Sunday, December 21, 2008

What's in your title?

We had our first holiday party this weekend; the Big One, by which I mean 80 or so extended family members all gathered at a VFW hall, tables piled high with gifts, Santa Claus visiting with a sack of presents for all the kids (18 and under), a plethora of pot luck food items, and lots of chatter, laughter, and fun.

We've had these parties ever since I can remember; as a kid I loved dressing up in my best Christmas dress, running around with all my cousins, and opening the first round of Christmas gifts. Also, since eating was unsupervised, I filled up on junk food and soda, and the best ham and cheese sandwiches that I have never been able to duplicate. And I've never tried to figure out who brought them to ask the secret recipe, either.

Now I am there with my own girls, watching them with a weird sort of deja vu. Of course my cousins and I have all grown and had kids; we talk about families and careers now, and lately a curious thing has been happening: my younger cousins have begun to ask me for advice. I have transitioned out of the "younger" generation.It is a strange transition... to go from that of "child" to that of "wise adult."

The problem is that most of my family don't quite understand what it is that I really do. Today I was asked about the nursing curriculum; I was asked about some of the other (medical) doctors in my department; I was asked for advice about some good educational videos for biochemistry class. And then the worst thing of all happened... someone said "You're a doctor! You can tell me why my... (long painful description about some unpleasant sounding medical issues)".

First of all, it is often the same uncle who asks me for medical advice. He also inevitably jokes "You are the big doctor, you can look after your favorite uncle in his old age." I laugh, haha, funny, and then have one of those Ally McBeal moments where I visualize myself throttling him as he slowly drowns in a downpour of his own pills.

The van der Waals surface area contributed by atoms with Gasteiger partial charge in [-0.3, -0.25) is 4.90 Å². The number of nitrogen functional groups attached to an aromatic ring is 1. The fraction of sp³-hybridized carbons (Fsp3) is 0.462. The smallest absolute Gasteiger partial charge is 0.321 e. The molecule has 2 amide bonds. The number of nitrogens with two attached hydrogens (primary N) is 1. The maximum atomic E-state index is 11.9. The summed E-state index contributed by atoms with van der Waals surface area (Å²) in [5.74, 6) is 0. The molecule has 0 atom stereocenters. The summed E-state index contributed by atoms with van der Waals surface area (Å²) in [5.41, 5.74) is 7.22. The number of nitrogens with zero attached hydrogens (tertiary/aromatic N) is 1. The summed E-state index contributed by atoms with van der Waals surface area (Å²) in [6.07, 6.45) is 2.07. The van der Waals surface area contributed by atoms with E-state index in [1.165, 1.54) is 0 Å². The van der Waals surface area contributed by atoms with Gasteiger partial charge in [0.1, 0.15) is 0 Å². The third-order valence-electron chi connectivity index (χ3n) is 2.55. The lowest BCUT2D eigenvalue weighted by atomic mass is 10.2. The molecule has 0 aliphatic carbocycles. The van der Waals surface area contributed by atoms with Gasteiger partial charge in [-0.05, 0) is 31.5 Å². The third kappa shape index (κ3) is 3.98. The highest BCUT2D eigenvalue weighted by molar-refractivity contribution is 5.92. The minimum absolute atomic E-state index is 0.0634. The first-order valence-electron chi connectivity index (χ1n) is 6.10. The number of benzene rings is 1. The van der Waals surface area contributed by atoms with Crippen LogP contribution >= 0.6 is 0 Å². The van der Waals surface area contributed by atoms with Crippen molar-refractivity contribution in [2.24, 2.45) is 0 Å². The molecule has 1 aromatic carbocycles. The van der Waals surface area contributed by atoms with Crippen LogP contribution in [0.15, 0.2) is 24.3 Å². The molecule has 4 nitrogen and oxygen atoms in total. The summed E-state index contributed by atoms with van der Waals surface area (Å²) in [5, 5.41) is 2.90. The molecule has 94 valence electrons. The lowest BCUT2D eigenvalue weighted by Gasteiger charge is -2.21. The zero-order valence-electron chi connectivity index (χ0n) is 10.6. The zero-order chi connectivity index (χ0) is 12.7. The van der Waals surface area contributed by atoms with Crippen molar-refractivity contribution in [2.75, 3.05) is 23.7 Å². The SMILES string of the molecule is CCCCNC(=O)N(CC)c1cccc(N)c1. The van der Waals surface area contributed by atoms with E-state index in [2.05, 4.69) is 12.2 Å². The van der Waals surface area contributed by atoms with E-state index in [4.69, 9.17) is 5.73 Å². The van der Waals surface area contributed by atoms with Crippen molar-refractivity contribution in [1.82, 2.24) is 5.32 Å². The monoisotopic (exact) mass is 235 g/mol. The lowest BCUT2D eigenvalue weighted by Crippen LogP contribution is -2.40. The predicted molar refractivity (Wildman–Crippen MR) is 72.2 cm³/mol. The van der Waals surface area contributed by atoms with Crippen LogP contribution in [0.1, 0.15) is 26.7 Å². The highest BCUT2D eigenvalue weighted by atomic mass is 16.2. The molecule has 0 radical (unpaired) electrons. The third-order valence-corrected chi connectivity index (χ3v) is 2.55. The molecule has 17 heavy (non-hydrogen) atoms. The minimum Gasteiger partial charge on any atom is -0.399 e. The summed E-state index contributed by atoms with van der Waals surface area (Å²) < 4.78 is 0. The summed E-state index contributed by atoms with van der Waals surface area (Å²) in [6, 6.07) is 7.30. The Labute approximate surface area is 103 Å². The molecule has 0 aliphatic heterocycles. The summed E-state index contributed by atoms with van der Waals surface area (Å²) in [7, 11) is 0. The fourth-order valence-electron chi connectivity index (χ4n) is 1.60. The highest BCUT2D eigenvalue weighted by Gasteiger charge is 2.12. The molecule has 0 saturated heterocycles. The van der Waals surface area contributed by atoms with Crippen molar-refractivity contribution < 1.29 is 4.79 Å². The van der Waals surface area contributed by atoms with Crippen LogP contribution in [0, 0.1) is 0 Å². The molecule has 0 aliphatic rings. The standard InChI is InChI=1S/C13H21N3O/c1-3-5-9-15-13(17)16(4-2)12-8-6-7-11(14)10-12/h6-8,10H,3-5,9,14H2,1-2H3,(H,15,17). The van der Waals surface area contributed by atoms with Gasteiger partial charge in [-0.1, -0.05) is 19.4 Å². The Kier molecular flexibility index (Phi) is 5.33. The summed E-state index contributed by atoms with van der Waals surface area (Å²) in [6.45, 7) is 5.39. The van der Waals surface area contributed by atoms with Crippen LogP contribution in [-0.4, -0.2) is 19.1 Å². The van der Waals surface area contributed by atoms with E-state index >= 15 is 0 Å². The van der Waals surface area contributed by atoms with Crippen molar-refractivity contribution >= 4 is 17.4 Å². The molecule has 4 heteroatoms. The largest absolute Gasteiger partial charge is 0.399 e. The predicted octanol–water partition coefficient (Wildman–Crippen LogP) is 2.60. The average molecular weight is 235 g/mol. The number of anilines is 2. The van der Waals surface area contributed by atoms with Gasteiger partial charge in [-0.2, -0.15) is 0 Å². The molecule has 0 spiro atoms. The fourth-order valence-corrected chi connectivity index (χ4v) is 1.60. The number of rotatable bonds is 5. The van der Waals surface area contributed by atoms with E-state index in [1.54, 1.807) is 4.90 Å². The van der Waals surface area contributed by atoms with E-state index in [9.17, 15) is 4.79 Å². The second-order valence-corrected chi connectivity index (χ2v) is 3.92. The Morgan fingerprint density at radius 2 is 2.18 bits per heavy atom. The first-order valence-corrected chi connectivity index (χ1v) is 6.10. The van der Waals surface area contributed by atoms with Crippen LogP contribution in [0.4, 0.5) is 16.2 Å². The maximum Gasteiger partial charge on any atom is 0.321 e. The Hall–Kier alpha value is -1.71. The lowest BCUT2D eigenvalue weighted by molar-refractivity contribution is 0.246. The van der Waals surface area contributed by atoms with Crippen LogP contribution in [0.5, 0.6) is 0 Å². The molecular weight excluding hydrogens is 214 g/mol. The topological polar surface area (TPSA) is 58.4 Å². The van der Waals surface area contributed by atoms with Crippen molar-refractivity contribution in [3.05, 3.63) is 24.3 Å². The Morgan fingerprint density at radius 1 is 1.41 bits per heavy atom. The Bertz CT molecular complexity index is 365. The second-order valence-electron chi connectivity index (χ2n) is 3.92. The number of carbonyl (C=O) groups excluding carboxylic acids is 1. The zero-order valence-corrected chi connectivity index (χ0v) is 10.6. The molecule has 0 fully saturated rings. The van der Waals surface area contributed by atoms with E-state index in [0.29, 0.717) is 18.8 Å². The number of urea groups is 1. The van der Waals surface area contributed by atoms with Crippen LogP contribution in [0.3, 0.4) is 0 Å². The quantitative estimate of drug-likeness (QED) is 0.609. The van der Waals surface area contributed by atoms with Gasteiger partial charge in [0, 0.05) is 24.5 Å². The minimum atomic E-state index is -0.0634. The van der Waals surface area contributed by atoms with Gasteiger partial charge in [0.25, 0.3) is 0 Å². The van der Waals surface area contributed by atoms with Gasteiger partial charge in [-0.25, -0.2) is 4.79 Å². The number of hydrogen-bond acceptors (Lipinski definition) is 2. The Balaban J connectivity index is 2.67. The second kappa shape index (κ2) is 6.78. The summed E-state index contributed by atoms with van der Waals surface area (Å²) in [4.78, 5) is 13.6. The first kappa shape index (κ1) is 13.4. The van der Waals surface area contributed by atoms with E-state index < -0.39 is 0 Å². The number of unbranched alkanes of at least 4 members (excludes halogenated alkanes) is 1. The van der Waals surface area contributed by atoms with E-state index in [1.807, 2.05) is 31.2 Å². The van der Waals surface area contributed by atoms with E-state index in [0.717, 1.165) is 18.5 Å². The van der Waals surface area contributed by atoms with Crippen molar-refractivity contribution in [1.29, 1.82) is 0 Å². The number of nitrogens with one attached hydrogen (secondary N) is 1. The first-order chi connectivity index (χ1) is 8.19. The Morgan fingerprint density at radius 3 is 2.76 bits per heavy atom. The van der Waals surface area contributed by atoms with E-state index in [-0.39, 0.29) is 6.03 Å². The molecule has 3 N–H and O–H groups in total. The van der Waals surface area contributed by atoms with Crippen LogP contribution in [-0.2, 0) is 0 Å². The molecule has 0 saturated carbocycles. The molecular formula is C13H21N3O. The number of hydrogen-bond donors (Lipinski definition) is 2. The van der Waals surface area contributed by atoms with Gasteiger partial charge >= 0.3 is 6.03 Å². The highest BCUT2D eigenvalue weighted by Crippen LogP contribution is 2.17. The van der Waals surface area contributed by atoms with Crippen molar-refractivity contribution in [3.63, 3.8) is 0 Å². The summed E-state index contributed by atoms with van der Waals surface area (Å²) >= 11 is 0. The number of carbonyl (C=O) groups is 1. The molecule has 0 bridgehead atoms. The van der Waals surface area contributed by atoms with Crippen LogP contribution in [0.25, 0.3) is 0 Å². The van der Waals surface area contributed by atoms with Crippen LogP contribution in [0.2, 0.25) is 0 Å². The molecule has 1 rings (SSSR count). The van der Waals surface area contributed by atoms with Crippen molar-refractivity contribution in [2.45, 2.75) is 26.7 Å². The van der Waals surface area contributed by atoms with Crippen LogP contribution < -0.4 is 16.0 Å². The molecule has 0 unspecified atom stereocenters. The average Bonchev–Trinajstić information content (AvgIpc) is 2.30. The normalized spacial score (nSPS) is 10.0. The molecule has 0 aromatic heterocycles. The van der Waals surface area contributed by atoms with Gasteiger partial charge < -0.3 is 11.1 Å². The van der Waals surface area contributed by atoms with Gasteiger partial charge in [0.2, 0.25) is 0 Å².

Don't you hate those moments when you have to explain "I am not an M.D."? I feel like Ross, on Friends, who constantly had to defend himself "But I am a real doctor!" I remember once when my graduate advisor told me "A PhD is actually harder to get then an MD". At the time, I thought he was wise. Now, I realize he was probably having an "But I am a real doctor!" moment, too- because I often fight off the urge to explain "A PhD is a higher degree then an MD". If that isn't bad enough... forget about making them understand how little money I actually do make. My poor Prince Charming. Last month he made as much as I make in a year. And yet, my whole family thinks that it is I who support us. Putting aside our feminist ideologies, just imagine for a minute how irritatingly emasculating it is for him. To his credit, he just shrugs his shoulders and goes to get another beer. He knows the truth.

I do relish my teaching, as that is one of the only times when people are appropriately required to call me "Dr." Outside of that, it is fuzzy: I never correct people when they call me "Mrs." I just sigh and write in "Mr. & Dr." as a response to the invitations addressed to Mr & Mrs... and laugh that the only people who get it right are my in laws (I do love them!) and my colleagues. But oh, I wish I could just get over it and correct people when they say "Hi Mrs. Grumpy!" but I'm just not there yet.

1 comment:

PhizzleDizzle said...

That is funny and sad - it seems like lots of academe-bloggers suffer the problem of people not understanding what it really means to have a PhD. After I get mine, I plan on telling everyone that I'm a doctor, but not the kind that helps people, and leave it at that. :)

Good luck!